Why is that we humans love to give advice even when we nothing about what we are giving the advice about? Why is that hatting it being done to ourselves, we feel so confident to push our opinions on others? Without being asked, without knowing half the facts, we will decide that we know better than any of the parties involved, and make it our life mission to tell them why we know how to run their lives better than they do.
I was reminded of this sad fact by a very dear relative, who I know means well, deciding that it was her duty to point out to my Mother that she was gaining too much weight and that if she did not do something about it she would look like the daughter of a woman who had to have the door to the refrigerator locked to keep her from eating. Now those of us who suffer from weight issues of any type know how uncomfortable it is to forever have well meaning people point out what you are already painful aware of. But in my book the injury was made far worse when this dear, well meaning relative, said that if she did not hurry up and do something she would look like the woman who had to have her refrigerator padlocked.
For those of you who are fortunate enough not to have weight issues, it might be hard for you to understand why I found this comparison particularly hurtful. But imagine if someone you loved took one look at you and said that if you did not comb your hair differently and change you coat you would look like just like that serial killer that they saw on TV last night. While it is not quite the same thing, you can understand how suddenly awkward and uncomfortable that love one would make you feel as you began to wonder who else saw that program and thought that you were the serial killer on the show.
While I know that this loved one meant well and was speaking out of concern that something must be done before my Mother gains too much weight, it does not take into account the cause of her weight gain. This loving relatively simply assumed that my Mother had no clue how much weight she had gained and only lacked the motivation to put down the fork and exercise.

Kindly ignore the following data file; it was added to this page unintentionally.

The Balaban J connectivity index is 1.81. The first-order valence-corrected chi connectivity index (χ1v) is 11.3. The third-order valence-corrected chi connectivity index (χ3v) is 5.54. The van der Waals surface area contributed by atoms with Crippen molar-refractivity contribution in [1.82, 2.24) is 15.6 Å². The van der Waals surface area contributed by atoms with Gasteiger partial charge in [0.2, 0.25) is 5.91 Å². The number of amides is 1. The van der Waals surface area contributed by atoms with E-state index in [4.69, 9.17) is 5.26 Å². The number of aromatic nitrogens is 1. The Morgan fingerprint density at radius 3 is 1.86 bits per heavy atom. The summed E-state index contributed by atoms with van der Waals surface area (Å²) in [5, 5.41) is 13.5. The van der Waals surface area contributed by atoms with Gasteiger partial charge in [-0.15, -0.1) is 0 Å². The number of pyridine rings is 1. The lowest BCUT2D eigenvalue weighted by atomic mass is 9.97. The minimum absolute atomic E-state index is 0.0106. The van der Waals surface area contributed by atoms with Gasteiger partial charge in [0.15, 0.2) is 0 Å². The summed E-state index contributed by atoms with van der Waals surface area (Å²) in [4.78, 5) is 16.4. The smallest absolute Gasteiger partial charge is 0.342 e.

Meanwhile our household is dealing with a limited budget that makes it hard to buy all the fruits and vegetables that we would like or need. Like it or not fruit and vegetables are not cheap. For four people it would cost four dollars on sale, to each have one mango. A three pound bag of oranges that would only last for two days would cost five. But for six dollars you can get a box of pasta from a place like Sams that would feed a family of four for several days.
But even though our budget is tight we could have afforded to buy more fruits and vegetables if it were not for the fact that we are dealing with multiple opposing allergies. One member thrives on being gluten free and falls apart when they have anything with gluten. Anyone who has had to buy or taken a good look at gluten free knows that having to eat gluten free is a financial drain. A cheap loaf of bread at Costco will cost 7.5o. That same loaf in another store will cost nearly 10 dollars or more. The cost of eating gluten free could be offset if everyone could eat it, but what helps one threatens to kill another. So two types of bread must be made, two meals must be cooked, and a limited budget must be divided between two opposing set of allergies.
But my well meaning relative did not take this into account when, following human instinct, she offered her two cents of well meaning advice. Without considering or examining all of the facts she assumed that all my Mother needed to do was put down her fork a few bites earlier and all would be well as the unwanted pounds flew off.
As the first wave of hurt calmed down I began to wonder how many times I fell into this trap. Looking at a situation from a third party perspective it was so easy to assume that my head was clearer, less emotionally involved, and could thereby analyze the facts better than the involved parties whose views were slanted by their emotional involvement. I began to wonder how without thinking or meaning to do wrong, how many people I might have hurt.
It made me realize that next time, before I offered my spectacular life changing advice, I should take a moment to make sure I knew enough about the situation to offer my lifesaving opinion. And if I found that the answer was no, then I need to learn that sometimes loving someone means saying nothing at all.
One thought on “Why is that We Feel it is Our Duty To Give Advice About Things that We Know Nothing About”
Reblogged this on kbadamsonsfavoriteblogs and commented:
Sadly there is something about nature that makes us want to stick our nose into things we know nothing about.
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